Swim coach looks to rebuild program

Anthony Michalovitz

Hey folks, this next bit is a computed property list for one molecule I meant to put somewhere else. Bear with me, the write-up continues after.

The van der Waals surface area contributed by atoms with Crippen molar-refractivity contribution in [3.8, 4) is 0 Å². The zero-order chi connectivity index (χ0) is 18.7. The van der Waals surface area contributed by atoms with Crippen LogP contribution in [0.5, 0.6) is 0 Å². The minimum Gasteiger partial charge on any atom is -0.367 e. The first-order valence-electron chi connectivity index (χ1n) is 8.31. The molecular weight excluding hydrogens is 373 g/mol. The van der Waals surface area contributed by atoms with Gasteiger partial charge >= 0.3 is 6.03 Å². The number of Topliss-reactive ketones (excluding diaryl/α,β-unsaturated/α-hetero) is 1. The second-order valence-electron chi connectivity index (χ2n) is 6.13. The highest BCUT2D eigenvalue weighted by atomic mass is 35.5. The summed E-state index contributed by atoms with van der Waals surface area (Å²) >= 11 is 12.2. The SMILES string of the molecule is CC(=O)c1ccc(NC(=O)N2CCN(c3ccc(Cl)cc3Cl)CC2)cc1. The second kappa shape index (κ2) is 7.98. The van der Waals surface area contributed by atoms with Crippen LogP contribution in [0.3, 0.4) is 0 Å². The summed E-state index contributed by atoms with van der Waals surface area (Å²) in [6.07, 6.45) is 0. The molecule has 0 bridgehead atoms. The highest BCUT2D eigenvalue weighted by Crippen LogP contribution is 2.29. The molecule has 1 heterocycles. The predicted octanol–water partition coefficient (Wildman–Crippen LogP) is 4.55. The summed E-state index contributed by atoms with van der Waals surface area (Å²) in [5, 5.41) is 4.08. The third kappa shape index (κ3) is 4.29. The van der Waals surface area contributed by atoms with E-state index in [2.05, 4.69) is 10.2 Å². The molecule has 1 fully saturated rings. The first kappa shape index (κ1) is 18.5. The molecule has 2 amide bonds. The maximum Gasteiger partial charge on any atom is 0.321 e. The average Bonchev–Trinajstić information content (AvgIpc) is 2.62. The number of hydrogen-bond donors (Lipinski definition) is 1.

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UW Oshkosh hired Christopher Culp to replace Jon Wilson, the team’s coach for eight seasons, as swim and dive head coach in late July. Culp, who has 17 years of professional coaching experience, is certified under the American Swim Coaches Association. “I have been a professional swim coach since 1997,” Culp said. “I started my coaching career as the assistant coach at my alma mater, San Francisco State University. I worked as an assistant under coach Bruce Brown for three years before taking on the head coach role in 2000.” Culp began swimming at six years old and said he has been trained under high profile coaches. “I competed at the Sectional level, State level, National level and NCAA level,” Culp said. “I swam under two different Olympic coaches in my career, Sherm Chavoor and Mike Hastings.” Culp was promoted after Bruce Brown retired in 1999, and proceeded to coach San Francisco State until 2004 when the swim program was eliminated due to budget cuts. Culp said he gives credit to his college coach and mentor Bruce Brown for inspiring him to coach swim. “He ignited a fire in me to perform at my highest level by teaching me how to compete for the joy of racing,” Culp said. “Swimming had a very positive effect on my life and taught me a lot of life’s important lessons. I wanted to give back to the sport that gave so much to me and have that same positive effect on others.” After the program cut, Culp started fresh by coaching at the Burlingame Aquatic Club, a swimming team that started with around 150 swimmers and three coaches. By 2014, that number had grown to around 300 swimmers and six coaches. “The team consisted of novice swimmers learning the sport to elite swimmers competing at the national level,” Culp said. “I primarily coached the senior group (high school age elite group) and assisted them in their college recruitment.” After coaching for 10 years at the Burlingame Aquatic Club, Culp said he wanted to return to college level coaching and accepted a position as an assistant coach at Concordia University Irvine. “This opportunity solidified my desire to return to college coaching.” Although Culp was only at Concordia for a year, he said he wanted to finish his Master of Arts degree in coaching and athletics administration, and get his feet wet at the college level. Freshman swimmer Ian Sewell said Culp has a lot to bring to the program. “He brings a lot of respect with him,” Sewell said. “Not because of his accomplishments and background, but because of his vision for our team.” Senior Myoshia Jackson said everything Culp does has positive effects. “Everything he does or says is very strong and empowering,” Jackson said. “He focuses on more than just being an athlete, he wants to bring confidence to the forefront of our team.” Sewell said that Culp wants the best out of his team. “He reminds us that the only way we will get better is to push ourselves,” Sewell said. “Something I’ve noticed is if we don’t have a hard time getting out of the water after practice, then we haven’t worked hard enough.” Culp said he is anticipating his team’s improvement. “As a new coach, I have brought some new ideas, different training philosophy, a complex dryland training component, weight lifting,and a structured season training plan,” Culp said. “Improvement is what drives me. I want to see each and every team member succeed in reaching their goals and achieving their best marks this season.” Culp said he has high hopes for his program’s competitiveness and achievements, both in and outside of the pool. “What I hope to bring is a structured program that will increase in numbers and an energy level that will help produce a competitive program that the University can be proud of,” Culp said. “I want to create a program that is active in their university and contributes in giving back to their community. One of my top goals is to construct a men’s and women’s swimming and diving program that generates champions in their sport, in the classroom and in life.”